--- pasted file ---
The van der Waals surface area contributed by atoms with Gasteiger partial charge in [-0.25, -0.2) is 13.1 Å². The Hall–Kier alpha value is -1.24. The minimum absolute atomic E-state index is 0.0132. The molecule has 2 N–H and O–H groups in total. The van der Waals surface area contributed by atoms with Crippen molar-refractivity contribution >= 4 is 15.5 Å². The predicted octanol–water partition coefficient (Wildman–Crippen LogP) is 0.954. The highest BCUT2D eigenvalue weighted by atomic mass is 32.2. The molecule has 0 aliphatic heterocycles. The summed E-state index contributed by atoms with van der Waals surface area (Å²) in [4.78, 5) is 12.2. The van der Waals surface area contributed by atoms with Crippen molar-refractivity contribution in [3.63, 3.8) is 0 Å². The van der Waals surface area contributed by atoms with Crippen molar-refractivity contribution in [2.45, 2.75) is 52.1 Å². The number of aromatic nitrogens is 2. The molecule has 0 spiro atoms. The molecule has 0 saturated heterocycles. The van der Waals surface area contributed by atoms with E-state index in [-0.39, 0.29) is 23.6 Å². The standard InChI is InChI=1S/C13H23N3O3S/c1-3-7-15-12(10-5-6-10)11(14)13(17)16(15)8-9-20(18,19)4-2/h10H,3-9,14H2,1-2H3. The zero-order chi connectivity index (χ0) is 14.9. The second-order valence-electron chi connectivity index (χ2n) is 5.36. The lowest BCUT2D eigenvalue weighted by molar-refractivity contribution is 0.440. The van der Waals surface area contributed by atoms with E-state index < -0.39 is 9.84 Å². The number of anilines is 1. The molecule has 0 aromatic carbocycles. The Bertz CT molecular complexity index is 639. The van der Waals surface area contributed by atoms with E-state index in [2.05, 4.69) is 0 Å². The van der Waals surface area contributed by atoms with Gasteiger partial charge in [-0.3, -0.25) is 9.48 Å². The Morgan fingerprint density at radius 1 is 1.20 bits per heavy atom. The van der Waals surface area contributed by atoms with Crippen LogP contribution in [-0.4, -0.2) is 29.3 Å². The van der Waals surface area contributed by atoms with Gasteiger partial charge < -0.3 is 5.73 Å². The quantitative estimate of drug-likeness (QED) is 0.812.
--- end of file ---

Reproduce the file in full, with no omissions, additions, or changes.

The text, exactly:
The van der Waals surface area contributed by atoms with Gasteiger partial charge in [-0.25, -0.2) is 13.1 Å². The Hall–Kier alpha value is -1.24. The minimum absolute atomic E-state index is 0.0132. The molecule has 2 N–H and O–H groups in total. The van der Waals surface area contributed by atoms with Crippen molar-refractivity contribution >= 4 is 15.5 Å². The predicted octanol–water partition coefficient (Wildman–Crippen LogP) is 0.954. The highest BCUT2D eigenvalue weighted by atomic mass is 32.2. The molecule has 0 aliphatic heterocycles. The summed E-state index contributed by atoms with van der Waals surface area (Å²) in [4.78, 5) is 12.2. The van der Waals surface area contributed by atoms with Crippen molar-refractivity contribution in [3.63, 3.8) is 0 Å². The van der Waals surface area contributed by atoms with Crippen molar-refractivity contribution in [2.45, 2.75) is 52.1 Å². The number of aromatic nitrogens is 2. The molecule has 0 spiro atoms. The molecule has 0 saturated heterocycles. The van der Waals surface area contributed by atoms with E-state index in [-0.39, 0.29) is 23.6 Å². The standard InChI is InChI=1S/C13H23N3O3S/c1-3-7-15-12(10-5-6-10)11(14)13(17)16(15)8-9-20(18,19)4-2/h10H,3-9,14H2,1-2H3. The zero-order chi connectivity index (χ0) is 14.9. The second-order valence-electron chi connectivity index (χ2n) is 5.36. The lowest BCUT2D eigenvalue weighted by molar-refractivity contribution is 0.440. The van der Waals surface area contributed by atoms with E-state index < -0.39 is 9.84 Å². The number of anilines is 1. The molecule has 0 aromatic carbocycles. The Bertz CT molecular complexity index is 639. The van der Waals surface area contributed by atoms with E-state index in [2.05, 4.69) is 0 Å². The van der Waals surface area contributed by atoms with Gasteiger partial charge in [-0.3, -0.25) is 9.48 Å². The Morgan fingerprint density at radius 1 is 1.20 bits per heavy atom. The van der Waals surface area contributed by atoms with Crippen LogP contribution in [-0.4, -0.2) is 29.3 Å². The van der Waals surface area contributed by atoms with Gasteiger partial charge < -0.3 is 5.73 Å². The quantitative estimate of drug-likeness (QED) is 0.812.